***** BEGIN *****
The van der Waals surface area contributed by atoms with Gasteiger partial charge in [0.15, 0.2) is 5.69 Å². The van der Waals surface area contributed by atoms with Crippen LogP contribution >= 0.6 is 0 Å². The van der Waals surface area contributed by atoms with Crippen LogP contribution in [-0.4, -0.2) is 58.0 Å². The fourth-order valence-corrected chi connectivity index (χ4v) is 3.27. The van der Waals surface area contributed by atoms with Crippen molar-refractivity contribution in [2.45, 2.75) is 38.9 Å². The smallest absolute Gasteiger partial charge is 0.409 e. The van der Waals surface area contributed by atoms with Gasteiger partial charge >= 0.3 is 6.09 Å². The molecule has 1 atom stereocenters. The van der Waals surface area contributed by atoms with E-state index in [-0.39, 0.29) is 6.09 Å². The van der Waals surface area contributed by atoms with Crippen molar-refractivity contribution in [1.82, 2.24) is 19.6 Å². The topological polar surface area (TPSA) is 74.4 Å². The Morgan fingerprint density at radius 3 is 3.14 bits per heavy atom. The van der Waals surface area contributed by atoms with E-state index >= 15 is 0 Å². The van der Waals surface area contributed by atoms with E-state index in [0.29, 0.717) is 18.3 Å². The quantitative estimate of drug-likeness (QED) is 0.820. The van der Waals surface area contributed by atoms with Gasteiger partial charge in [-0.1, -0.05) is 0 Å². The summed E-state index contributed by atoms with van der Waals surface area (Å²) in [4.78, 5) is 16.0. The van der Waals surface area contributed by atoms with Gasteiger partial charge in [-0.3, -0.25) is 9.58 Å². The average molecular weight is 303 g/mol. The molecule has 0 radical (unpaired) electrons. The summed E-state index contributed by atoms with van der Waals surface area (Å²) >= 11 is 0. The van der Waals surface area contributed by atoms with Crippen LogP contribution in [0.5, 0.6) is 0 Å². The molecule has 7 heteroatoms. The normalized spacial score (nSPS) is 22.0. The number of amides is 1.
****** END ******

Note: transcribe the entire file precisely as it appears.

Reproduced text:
The van der Waals surface area contributed by atoms with Gasteiger partial charge in [0.15, 0.2) is 5.69 Å². The van der Waals surface area contributed by atoms with Crippen LogP contribution >= 0.6 is 0 Å². The van der Waals surface area contributed by atoms with Crippen LogP contribution in [-0.4, -0.2) is 58.0 Å². The fourth-order valence-corrected chi connectivity index (χ4v) is 3.27. The van der Waals surface area contributed by atoms with Crippen molar-refractivity contribution in [2.45, 2.75) is 38.9 Å². The smallest absolute Gasteiger partial charge is 0.409 e. The van der Waals surface area contributed by atoms with Gasteiger partial charge >= 0.3 is 6.09 Å². The molecule has 1 atom stereocenters. The van der Waals surface area contributed by atoms with E-state index in [-0.39, 0.29) is 6.09 Å². The van der Waals surface area contributed by atoms with Crippen molar-refractivity contribution in [1.82, 2.24) is 19.6 Å². The topological polar surface area (TPSA) is 74.4 Å². The Morgan fingerprint density at radius 3 is 3.14 bits per heavy atom. The van der Waals surface area contributed by atoms with E-state index >= 15 is 0 Å². The van der Waals surface area contributed by atoms with E-state index in [0.29, 0.717) is 18.3 Å². The quantitative estimate of drug-likeness (QED) is 0.820. The van der Waals surface area contributed by atoms with Gasteiger partial charge in [-0.1, -0.05) is 0 Å². The summed E-state index contributed by atoms with van der Waals surface area (Å²) in [4.78, 5) is 16.0. The van der Waals surface area contributed by atoms with Gasteiger partial charge in [-0.3, -0.25) is 9.58 Å². The average molecular weight is 303 g/mol. The molecule has 0 radical (unpaired) electrons. The summed E-state index contributed by atoms with van der Waals surface area (Å²) >= 11 is 0. The van der Waals surface area contributed by atoms with Crippen LogP contribution in [0.5, 0.6) is 0 Å². The molecule has 7 heteroatoms. The normalized spacial score (nSPS) is 22.0. The number of amides is 1.